Big convergence of the “tides”
Carlos Muro, Clase contra Clase
Wednesday, February 27, 2013
Doctors, teachers, firefighters, workers from the private sector, unemployed workers, and students, yelling “Against the coup d’état by the markets, we owe nothing, we’re not paying,” demonstrated in more that 80 Spanish cities, with the support of more than 300 organizations. The massive demonstrations were called in opposition to the attacks from Mariano Rajoy’s government. Both in the public sector (healthcare and education, basically) and against the labor reform, that allows employers complete freedom to reduce wages and working conditions, eliminate agreements, implement massive layoffs, etc.
The so-called “Citizens’ Tide” brought together the different “tides” in the context of these harsh attacks. Throughout the last year and a half, the movements called “tides” have grown in the public sector, like the “Green Tide” in education, or the “White Tide” in the healthcare sector. The “Green Tide” was born after May 15 as a movement based on assemblies of delegates and activists, where educational workers tended to get mobilized in unity, overcoming the divisions of the unions, and winning the sympathy of parents and students. The same is true of the “White Tide,” that brings together different unions and healthcare workers, from physicians to nurses. Thus they have enormous popular support.
This February 23 was organized to coincide with the anniversary of the attempted coup d’état by Lieutenant Colonel Tejero in 1981, that marked the end of the so-called “Transition” and the beginning of this “democracy for the rich.” While they have been approving neoliberal plans against the workers and groups of the poor, many cases of corruption have been uncovered involving the government of Rajoy and the Partido Popular [PP], that directly implicate the Prime Minister himself. For that reason, it is not strange that chants like “Envelopes for them and budget cuts for us” are heard, referring to the envelopes with money, handed over by big businessmen, that the members of the PP were receiving.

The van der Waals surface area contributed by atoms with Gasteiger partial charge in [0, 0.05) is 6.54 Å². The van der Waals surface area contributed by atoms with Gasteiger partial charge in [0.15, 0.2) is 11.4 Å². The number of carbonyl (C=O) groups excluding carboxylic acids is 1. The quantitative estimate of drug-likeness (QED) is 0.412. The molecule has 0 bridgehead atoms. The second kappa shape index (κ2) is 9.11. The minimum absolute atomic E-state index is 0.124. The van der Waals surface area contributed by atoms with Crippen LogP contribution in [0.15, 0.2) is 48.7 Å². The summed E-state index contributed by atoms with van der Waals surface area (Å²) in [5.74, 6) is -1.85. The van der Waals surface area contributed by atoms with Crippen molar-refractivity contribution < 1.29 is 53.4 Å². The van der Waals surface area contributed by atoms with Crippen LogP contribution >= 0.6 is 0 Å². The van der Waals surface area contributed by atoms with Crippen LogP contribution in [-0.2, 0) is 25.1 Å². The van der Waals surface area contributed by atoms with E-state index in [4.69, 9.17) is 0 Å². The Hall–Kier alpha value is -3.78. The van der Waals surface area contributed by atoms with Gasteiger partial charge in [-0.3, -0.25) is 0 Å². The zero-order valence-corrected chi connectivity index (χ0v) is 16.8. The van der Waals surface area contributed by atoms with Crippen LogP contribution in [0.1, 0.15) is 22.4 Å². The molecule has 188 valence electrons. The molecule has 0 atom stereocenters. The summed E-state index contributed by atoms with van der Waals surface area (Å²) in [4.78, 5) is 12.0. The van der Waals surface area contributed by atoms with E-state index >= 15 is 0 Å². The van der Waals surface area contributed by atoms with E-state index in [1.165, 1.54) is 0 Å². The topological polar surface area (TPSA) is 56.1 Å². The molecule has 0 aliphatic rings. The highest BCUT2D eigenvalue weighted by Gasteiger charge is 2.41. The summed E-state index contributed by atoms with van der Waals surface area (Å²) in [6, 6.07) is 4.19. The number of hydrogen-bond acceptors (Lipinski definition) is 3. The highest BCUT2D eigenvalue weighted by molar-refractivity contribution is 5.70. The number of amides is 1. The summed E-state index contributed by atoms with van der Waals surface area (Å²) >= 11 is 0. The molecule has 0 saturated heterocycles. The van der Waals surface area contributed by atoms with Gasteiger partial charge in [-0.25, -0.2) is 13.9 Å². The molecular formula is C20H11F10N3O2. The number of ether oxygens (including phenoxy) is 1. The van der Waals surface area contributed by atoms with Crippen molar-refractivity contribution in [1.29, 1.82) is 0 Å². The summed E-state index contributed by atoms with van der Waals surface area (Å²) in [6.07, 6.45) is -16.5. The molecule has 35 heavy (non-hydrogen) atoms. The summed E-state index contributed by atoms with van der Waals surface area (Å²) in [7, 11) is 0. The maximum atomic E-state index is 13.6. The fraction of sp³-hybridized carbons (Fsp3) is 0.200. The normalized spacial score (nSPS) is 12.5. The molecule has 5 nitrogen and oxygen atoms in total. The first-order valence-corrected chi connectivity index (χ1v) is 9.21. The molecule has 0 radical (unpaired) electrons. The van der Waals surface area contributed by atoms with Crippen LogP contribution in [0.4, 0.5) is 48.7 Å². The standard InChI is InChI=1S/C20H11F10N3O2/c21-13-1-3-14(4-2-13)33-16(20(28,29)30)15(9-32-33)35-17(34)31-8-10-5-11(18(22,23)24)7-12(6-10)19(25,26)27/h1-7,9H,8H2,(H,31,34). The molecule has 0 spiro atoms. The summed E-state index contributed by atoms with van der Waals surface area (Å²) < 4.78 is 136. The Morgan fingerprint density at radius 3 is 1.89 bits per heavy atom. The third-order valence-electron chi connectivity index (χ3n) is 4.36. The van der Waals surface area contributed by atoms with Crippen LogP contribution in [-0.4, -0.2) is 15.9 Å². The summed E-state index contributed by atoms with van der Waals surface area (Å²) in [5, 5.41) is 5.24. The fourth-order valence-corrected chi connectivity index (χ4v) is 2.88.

One of the largest demonstrations in all of Spain took place in Madrid, with the presence of groups in struggle, like the Iberia [airline] workers, who are confronting the company’s plan to lay off 3,800 workers. Another one of the Tides that attended was the “Black Tide,” a miners’ delegation, as well as firefighters and the workers of Telemadrid.
“Freedom, freedom, [for] those arrested for struggling. February 23, release without charges” The government has been implementing a constant repressive policy in the face of the increasing protests of the working class and young people. In Madrid, 1,500 anti-riot cops had orders to intervene, using force indiscriminately, and, finally, 45 people were arrested on the night of February 23 (9 of them were minors). On the days that followed, the police arrested more than ten youths, members of the group of soccer fans of the Rayo Vallecano, “Bukaneros,” that usually display flags against the government during the games and bring together leftist youths, looking for them in their houses and workplaces, one by one. Faced with these events, it is necessary that all the unions, social and political organizations, that we confront the escalation of repression together.
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Clase contra Clase in the mobilizations
By Carlos Muro
In Madrid, Barcelona and Zaragoza, we militants of Clase contra Clase participated in this big convocation, by going through the streets in each city. The convergence of the different groups in the demonstration is a big step so that every struggle that emerges will not remain isolated. For that reason, we male and female comrades of Clase contra Clase are suggesting that it is necessary to promote the coordination and unity of the struggles underway, to organize solidarity and give mutual support in the face of new attacks, like the repressive attacks that the government could set up, in order to isolate them and defeat them.
February 27, 2013